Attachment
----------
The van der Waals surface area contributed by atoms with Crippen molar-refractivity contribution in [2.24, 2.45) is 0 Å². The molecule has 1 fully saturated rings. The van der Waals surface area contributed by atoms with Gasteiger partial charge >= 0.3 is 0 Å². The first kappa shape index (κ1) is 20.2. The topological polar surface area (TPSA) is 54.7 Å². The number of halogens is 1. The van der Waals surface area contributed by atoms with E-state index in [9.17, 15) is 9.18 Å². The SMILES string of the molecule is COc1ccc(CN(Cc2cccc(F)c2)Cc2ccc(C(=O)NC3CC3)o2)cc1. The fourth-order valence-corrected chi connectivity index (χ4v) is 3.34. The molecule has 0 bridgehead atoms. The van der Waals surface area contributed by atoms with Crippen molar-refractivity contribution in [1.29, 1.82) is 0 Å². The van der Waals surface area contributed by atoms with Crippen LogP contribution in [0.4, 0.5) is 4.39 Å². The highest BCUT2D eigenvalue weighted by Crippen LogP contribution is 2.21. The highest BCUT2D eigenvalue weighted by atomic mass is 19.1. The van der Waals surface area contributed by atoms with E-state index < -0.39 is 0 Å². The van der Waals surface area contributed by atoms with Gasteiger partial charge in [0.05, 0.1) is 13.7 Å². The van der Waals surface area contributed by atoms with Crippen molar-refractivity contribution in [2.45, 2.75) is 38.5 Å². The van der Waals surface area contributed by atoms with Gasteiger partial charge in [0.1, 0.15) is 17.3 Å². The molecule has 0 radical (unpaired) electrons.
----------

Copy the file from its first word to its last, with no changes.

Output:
The van der Waals surface area contributed by atoms with Crippen molar-refractivity contribution in [2.24, 2.45) is 0 Å². The molecule has 1 fully saturated rings. The van der Waals surface area contributed by atoms with Gasteiger partial charge >= 0.3 is 0 Å². The first kappa shape index (κ1) is 20.2. The topological polar surface area (TPSA) is 54.7 Å². The number of halogens is 1. The van der Waals surface area contributed by atoms with E-state index in [9.17, 15) is 9.18 Å². The SMILES string of the molecule is COc1ccc(CN(Cc2cccc(F)c2)Cc2ccc(C(=O)NC3CC3)o2)cc1. The fourth-order valence-corrected chi connectivity index (χ4v) is 3.34. The molecule has 0 bridgehead atoms. The van der Waals surface area contributed by atoms with Crippen molar-refractivity contribution in [1.29, 1.82) is 0 Å². The van der Waals surface area contributed by atoms with Crippen LogP contribution in [0.4, 0.5) is 4.39 Å². The highest BCUT2D eigenvalue weighted by Crippen LogP contribution is 2.21. The highest BCUT2D eigenvalue weighted by atomic mass is 19.1. The van der Waals surface area contributed by atoms with E-state index < -0.39 is 0 Å². The van der Waals surface area contributed by atoms with Gasteiger partial charge in [0.05, 0.1) is 13.7 Å². The van der Waals surface area contributed by atoms with Crippen molar-refractivity contribution in [2.45, 2.75) is 38.5 Å². The van der Waals surface area contributed by atoms with Gasteiger partial charge in [0.1, 0.15) is 17.3 Å². The molecule has 0 radical (unpaired) electrons.